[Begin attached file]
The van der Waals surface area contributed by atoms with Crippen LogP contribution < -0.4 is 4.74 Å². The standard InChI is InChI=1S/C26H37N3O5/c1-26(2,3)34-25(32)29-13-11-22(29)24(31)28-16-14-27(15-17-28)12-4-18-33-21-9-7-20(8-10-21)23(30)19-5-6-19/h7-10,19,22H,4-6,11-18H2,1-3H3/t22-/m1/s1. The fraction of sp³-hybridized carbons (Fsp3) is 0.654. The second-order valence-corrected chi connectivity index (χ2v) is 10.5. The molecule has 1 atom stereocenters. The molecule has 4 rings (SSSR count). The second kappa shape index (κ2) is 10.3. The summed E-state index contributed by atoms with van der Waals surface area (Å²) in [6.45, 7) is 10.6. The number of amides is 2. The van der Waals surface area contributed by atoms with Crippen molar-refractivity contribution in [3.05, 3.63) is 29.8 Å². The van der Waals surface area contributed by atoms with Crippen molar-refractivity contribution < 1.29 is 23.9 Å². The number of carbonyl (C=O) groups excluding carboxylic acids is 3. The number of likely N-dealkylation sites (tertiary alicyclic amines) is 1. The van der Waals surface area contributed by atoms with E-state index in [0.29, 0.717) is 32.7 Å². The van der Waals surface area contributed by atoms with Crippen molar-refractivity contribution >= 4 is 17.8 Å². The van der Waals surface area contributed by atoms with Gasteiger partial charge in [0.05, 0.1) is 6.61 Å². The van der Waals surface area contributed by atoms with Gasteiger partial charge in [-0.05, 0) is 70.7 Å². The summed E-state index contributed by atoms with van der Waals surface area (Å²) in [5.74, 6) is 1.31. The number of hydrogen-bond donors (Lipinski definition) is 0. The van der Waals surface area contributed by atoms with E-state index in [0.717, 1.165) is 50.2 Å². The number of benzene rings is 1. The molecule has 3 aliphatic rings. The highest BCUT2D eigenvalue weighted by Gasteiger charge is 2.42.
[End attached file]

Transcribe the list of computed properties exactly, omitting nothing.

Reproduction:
The van der Waals surface area contributed by atoms with Crippen LogP contribution < -0.4 is 4.74 Å². The standard InChI is InChI=1S/C26H37N3O5/c1-26(2,3)34-25(32)29-13-11-22(29)24(31)28-16-14-27(15-17-28)12-4-18-33-21-9-7-20(8-10-21)23(30)19-5-6-19/h7-10,19,22H,4-6,11-18H2,1-3H3/t22-/m1/s1. The fraction of sp³-hybridized carbons (Fsp3) is 0.654. The second-order valence-corrected chi connectivity index (χ2v) is 10.5. The molecule has 1 atom stereocenters. The molecule has 4 rings (SSSR count). The second kappa shape index (κ2) is 10.3. The summed E-state index contributed by atoms with van der Waals surface area (Å²) in [6.45, 7) is 10.6. The number of amides is 2. The van der Waals surface area contributed by atoms with Crippen molar-refractivity contribution in [3.05, 3.63) is 29.8 Å². The van der Waals surface area contributed by atoms with Crippen molar-refractivity contribution < 1.29 is 23.9 Å². The number of carbonyl (C=O) groups excluding carboxylic acids is 3. The number of likely N-dealkylation sites (tertiary alicyclic amines) is 1. The van der Waals surface area contributed by atoms with E-state index in [0.29, 0.717) is 32.7 Å². The van der Waals surface area contributed by atoms with Crippen molar-refractivity contribution >= 4 is 17.8 Å². The van der Waals surface area contributed by atoms with Gasteiger partial charge in [0.05, 0.1) is 6.61 Å². The van der Waals surface area contributed by atoms with Gasteiger partial charge in [-0.05, 0) is 70.7 Å². The summed E-state index contributed by atoms with van der Waals surface area (Å²) in [5.74, 6) is 1.31. The number of hydrogen-bond donors (Lipinski definition) is 0. The van der Waals surface area contributed by atoms with E-state index in [0.717, 1.165) is 50.2 Å². The number of benzene rings is 1. The molecule has 3 aliphatic rings. The highest BCUT2D eigenvalue weighted by Gasteiger charge is 2.42.